Tertiary education program

Controlling/restricting output

When a product or service becomes scarce, people are likely to pay more for it.

Agreements where competitors restrict output, supply or acquisition of goods or services are illegal as they can have the effect of raising prices and limiting consumer access to the goods and services they want. In particular, competing businesses must not agree to prevent, restrict or limit:

  • the production or likely production of goods
  • the capacity or likely capacity to supply services
  • the supply or likely supply of goods or services to particular persons or classes of persons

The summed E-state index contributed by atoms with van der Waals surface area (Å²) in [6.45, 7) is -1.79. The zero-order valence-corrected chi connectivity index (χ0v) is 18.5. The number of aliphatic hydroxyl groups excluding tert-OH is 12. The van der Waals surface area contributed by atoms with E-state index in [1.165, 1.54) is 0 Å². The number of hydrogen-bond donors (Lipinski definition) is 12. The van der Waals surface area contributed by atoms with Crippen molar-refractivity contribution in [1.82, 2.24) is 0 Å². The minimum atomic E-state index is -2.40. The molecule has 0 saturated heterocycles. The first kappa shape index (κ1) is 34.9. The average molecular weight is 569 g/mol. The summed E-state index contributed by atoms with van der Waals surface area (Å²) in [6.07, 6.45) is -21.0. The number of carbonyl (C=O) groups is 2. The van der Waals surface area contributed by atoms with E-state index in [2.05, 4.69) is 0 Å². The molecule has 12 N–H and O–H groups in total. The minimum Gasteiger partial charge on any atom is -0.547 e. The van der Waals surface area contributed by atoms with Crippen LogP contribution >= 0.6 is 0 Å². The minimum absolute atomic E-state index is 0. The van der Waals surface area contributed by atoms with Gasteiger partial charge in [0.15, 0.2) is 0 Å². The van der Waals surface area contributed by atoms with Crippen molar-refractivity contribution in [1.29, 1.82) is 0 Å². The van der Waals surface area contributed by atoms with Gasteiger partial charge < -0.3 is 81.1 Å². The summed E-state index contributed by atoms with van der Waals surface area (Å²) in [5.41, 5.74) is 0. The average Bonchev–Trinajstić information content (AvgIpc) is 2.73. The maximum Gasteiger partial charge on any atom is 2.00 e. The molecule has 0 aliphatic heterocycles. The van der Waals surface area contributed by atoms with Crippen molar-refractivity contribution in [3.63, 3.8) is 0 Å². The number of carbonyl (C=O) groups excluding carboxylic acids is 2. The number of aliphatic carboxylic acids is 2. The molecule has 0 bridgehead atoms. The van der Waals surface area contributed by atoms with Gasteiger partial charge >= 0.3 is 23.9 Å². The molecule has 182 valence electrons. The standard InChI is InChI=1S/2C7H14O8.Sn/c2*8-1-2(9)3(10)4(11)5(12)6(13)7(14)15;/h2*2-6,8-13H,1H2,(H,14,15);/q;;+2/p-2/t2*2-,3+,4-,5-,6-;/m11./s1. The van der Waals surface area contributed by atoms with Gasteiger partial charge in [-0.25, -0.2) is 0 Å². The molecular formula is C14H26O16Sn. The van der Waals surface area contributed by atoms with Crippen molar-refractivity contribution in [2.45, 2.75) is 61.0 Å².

• the acquisition or likely acquisition of goods or services from persons or classes of persons.

Case study

The salmon growers' industry association, comprising of five major players in the salmon industry, devised a plan to lift falling salmon prices as part of a broader plan to ease the financial difficulties plaguing the industry. The association asked members to sign an agreement under which they committed to cull at least 10 per cent of their salmon stocks. This amounted to an agreement to restrict or limit the production of goods. It therefore amounted to an illegal agreement to restrict output.

See: ACCC v Tasmanian Salmonid Growers Association Ltd [2003] FCA 788